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Few-shot Natural Language Generation for Task-Oriented Dialog
Baolin Peng | Chenguang Zhu | Chunyuan Li | Xiujun Li | Jinchao Li | Michael Zeng | Jianfeng Gao
Findings of the Association for Computational Linguistics: EMNLP 2020

As a crucial component in task-oriented dialog systems, the Natural Language Generation (NLG) module converts a dialog act represented in a semantic form into a response in natural language. The success of traditional template-based or statistical models typically relies on heavily annotated data, which is infeasible for new domains. Therefore, it is pivotal for an NLG system to generalize well with limited labelled data in real applications. To this end, we present FewshotWOZ, the first NLG benchmark to simulate the few-shot learning setting in task-oriented dialog systems. Further, we develop the SC-GPT model. It is pre-trained on a large set of annotated NLG corpus to acquire the controllable generation ability, and fine-tuned with only a few domain-specific labels to adapt to new domains. Experiments on FewshotWOZ and the large Multi-Domain-WOZ datasets show that the proposed SC-GPT significantly outperforms existing methods, measured by various automatic metrics and human evaluations.

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Guided Dialogue Policy Learning without Adversarial Learning in the Loop
Ziming Li | Sungjin Lee | Baolin Peng | Jinchao Li | Julia Kiseleva | Maarten de Rijke | Shahin Shayandeh | Jianfeng Gao
Findings of the Association for Computational Linguistics: EMNLP 2020

Reinforcement learning methods have emerged as a popular choice for training an efficient and effective dialogue policy. However, these methods suffer from sparse and unstable reward signals returned by a user simulator only when a dialogue finishes. Besides, the reward signal is manually designed by human experts, which requires domain knowledge. Recently, a number of adversarial learning methods have been proposed to learn the reward function together with the dialogue policy. However, to alternatively update the dialogue policy and the reward model on the fly, we are limited to policy-gradient-based algorithms, such as REINFORCE and PPO. Moreover, the alternating training of a dialogue agent and the reward model can easily get stuck in local optima or result in mode collapse. To overcome the listed issues, we propose to decompose the adversarial training into two steps. First, we train the discriminator with an auxiliary dialogue generator and then incorporate a derived reward model into a common reinforcement learning method to guide the dialogue policy learning. This approach is applicable to both on-policy and off-policy reinforcement learning methods. Based on our extensive experimentation, we can conclude the proposed method: (1) achieves a remarkable task success rate using both on-policy and off-policy reinforcement learning methods; and (2) has potential to transfer knowledge from existing domains to a new domain.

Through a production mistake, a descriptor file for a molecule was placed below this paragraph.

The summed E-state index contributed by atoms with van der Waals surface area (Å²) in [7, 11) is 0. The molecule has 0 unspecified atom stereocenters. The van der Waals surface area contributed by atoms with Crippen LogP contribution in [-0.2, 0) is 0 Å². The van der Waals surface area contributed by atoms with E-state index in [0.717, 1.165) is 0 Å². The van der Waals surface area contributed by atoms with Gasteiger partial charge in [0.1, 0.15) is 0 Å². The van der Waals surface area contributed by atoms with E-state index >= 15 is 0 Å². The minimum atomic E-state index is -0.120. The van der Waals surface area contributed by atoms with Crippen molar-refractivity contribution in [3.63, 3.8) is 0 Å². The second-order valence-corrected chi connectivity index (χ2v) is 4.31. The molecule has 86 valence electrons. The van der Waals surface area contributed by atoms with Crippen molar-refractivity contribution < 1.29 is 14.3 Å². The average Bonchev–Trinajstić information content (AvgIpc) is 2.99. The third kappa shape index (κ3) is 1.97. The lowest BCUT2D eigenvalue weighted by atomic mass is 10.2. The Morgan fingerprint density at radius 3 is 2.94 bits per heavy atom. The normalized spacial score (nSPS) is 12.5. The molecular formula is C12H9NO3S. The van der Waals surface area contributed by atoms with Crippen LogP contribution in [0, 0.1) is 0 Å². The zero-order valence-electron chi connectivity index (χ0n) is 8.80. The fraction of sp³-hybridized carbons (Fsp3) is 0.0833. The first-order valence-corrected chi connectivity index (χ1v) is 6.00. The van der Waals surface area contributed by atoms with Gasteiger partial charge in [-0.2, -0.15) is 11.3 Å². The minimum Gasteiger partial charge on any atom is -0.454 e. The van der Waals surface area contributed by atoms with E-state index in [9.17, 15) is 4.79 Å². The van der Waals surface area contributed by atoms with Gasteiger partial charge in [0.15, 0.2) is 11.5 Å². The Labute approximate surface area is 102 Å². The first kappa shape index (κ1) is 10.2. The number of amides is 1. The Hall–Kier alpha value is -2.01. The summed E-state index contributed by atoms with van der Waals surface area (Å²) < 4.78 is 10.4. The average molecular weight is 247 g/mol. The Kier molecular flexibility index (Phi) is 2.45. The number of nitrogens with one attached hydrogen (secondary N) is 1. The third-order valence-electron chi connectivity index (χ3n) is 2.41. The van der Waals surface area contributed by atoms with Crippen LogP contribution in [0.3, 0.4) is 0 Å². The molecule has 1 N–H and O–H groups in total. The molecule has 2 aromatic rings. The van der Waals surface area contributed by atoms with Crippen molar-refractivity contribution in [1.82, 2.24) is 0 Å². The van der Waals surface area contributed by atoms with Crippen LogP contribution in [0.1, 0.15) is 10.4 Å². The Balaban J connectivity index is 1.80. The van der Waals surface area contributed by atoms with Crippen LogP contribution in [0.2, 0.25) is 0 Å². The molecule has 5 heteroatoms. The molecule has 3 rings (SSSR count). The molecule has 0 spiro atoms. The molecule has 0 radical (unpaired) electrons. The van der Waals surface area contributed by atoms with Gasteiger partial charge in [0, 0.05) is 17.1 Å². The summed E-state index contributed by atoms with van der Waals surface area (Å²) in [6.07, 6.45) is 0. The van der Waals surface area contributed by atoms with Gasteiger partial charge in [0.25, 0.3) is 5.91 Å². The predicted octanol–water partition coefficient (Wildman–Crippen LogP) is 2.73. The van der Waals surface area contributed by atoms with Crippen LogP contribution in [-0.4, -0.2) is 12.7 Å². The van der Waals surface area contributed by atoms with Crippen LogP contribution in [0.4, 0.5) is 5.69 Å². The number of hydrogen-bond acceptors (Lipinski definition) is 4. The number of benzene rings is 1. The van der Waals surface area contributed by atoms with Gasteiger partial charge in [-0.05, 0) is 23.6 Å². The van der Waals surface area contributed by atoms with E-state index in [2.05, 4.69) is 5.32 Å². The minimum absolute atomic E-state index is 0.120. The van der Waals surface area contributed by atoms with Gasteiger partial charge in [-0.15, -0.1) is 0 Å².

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ConvLab: Multi-Domain End-to-End Dialog System Platform
Sungjin Lee | Qi Zhu | Ryuichi Takanobu | Zheng Zhang | Yaoqin Zhang | Xiang Li | Jinchao Li | Baolin Peng | Xiujun Li | Minlie Huang | Jianfeng Gao
Proceedings of the 57th Annual Meeting of the Association for Computational Linguistics: System Demonstrations

We present ConvLab, an open-source multi-domain end-to-end dialog system platform, that enables researchers to quickly set up experiments with reusable components and compare a large set of different approaches, ranging from conventional pipeline systems to end-to-end neural models, in common environments. ConvLab offers a set of fully annotated datasets and associated pre-trained reference models. As a showcase, we extend the MultiWOZ dataset with user dialog act annotations to train all component models and demonstrate how ConvLab makes it easy and effortless to conduct complicated experiments in multi-domain end-to-end dialog settings.